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Thinking in Java
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Applets use a default layout scheme: the BorderLayout (a number of the previous examples have changed the layout manager to FlowLayout). Without any other instruction, this takes whatever you add( ) to it and places it in the center, stretching the object all the way out to the edges.

However, there’s more to the BorderLayout. This layout manager has the concept of four border regions and a center area. When you add something to a panel that’s using a BorderLayout, you can use the overloaded add( ) method that takes a constant value as its first argument. This value can be any of the following:

BorderLayout. NORTH


BorderLayout. SOUTH


BorderLayout. EAST


BorderLayout. WEST



Fill the middle, up to the other components or to the edges

If you don’t specify an area to place the object, it defaults to CENTER.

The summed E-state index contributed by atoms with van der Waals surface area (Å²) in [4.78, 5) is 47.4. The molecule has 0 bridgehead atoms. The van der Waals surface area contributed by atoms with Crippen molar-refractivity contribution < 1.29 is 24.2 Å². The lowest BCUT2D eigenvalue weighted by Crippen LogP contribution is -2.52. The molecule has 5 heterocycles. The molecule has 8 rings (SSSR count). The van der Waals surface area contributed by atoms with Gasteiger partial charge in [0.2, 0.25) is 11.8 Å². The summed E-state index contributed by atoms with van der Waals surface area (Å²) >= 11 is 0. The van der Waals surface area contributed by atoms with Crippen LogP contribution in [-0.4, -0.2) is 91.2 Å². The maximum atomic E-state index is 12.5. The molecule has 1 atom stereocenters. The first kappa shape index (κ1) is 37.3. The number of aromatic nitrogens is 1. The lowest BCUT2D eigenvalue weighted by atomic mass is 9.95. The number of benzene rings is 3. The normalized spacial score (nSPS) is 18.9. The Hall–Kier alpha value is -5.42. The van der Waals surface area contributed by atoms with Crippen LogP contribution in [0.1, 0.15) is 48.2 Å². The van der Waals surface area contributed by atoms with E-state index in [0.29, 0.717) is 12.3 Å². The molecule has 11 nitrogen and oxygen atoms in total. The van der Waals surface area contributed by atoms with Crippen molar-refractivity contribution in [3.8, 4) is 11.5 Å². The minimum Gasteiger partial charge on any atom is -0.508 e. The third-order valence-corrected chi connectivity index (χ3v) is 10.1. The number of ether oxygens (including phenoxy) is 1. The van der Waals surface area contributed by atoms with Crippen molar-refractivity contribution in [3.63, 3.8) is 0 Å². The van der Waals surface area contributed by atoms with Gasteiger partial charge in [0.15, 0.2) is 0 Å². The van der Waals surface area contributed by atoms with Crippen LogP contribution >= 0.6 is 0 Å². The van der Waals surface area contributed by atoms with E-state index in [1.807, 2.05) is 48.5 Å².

Here’s a simple example. The default layout is used, since JApplet defaults to BorderLayout:

// Demonstrates BorderLayout.
//<applet code=BorderLayout1 width=300 height=250></applet>
import javax.swing.*;
import java.awt.*;
import com.bruceeckel.swing.*;

public class BorderLayout1 extends JApplet {
  public void init() {
    Container cp = getContentPane();
    cp.add(BorderLayout.NORTH, new JButton("North"));
    cp.add(BorderLayout.SOUTH, new JButton("South"));
    cp.add(BorderLayout.EAST, new JButton("East"));
    cp.add(BorderLayout.WEST, new JButton("West"));
    cp.add(BorderLayout.CENTER, new JButton("Center"));
  public static void main(String[] args) { BorderLayout1(), 300, 250);
} ///:~

For every placement but CENTER, the element that you add is compressed to fit in the smallest amount of space along one dimension while it is stretched to the maximum along the other dimension. CENTER, however, spreads out in both dimensions to occupy the middle.
Thinking in Java
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   Reproduced courtesy of Bruce Eckel, MindView, Inc. Design by Interspire